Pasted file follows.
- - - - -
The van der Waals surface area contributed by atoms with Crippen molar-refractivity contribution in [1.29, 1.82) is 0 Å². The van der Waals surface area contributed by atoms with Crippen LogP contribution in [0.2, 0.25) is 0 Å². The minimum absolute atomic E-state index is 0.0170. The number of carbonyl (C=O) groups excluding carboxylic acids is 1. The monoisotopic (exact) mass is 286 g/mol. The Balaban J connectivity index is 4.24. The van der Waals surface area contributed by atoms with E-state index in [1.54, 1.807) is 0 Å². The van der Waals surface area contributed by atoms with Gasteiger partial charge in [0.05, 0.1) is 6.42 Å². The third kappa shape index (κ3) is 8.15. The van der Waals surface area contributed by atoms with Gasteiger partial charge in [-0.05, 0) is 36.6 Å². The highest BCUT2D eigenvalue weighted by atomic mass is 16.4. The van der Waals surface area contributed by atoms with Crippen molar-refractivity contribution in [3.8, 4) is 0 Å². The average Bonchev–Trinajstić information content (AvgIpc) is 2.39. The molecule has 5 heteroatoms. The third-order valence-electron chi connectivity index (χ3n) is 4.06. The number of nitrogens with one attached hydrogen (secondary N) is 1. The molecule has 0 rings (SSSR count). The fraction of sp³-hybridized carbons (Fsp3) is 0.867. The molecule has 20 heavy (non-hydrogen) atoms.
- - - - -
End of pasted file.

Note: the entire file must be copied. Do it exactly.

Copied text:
The van der Waals surface area contributed by atoms with Crippen molar-refractivity contribution in [1.29, 1.82) is 0 Å². The van der Waals surface area contributed by atoms with Crippen LogP contribution in [0.2, 0.25) is 0 Å². The minimum absolute atomic E-state index is 0.0170. The number of carbonyl (C=O) groups excluding carboxylic acids is 1. The monoisotopic (exact) mass is 286 g/mol. The Balaban J connectivity index is 4.24. The van der Waals surface area contributed by atoms with E-state index in [1.54, 1.807) is 0 Å². The van der Waals surface area contributed by atoms with Gasteiger partial charge in [0.05, 0.1) is 6.42 Å². The third kappa shape index (κ3) is 8.15. The van der Waals surface area contributed by atoms with Gasteiger partial charge in [-0.05, 0) is 36.6 Å². The highest BCUT2D eigenvalue weighted by atomic mass is 16.4. The van der Waals surface area contributed by atoms with Crippen molar-refractivity contribution in [3.8, 4) is 0 Å². The average Bonchev–Trinajstić information content (AvgIpc) is 2.39. The molecule has 5 heteroatoms. The third-order valence-electron chi connectivity index (χ3n) is 4.06. The number of nitrogens with one attached hydrogen (secondary N) is 1. The molecule has 0 rings (SSSR count). The fraction of sp³-hybridized carbons (Fsp3) is 0.867. The molecule has 20 heavy (non-hydrogen) atoms.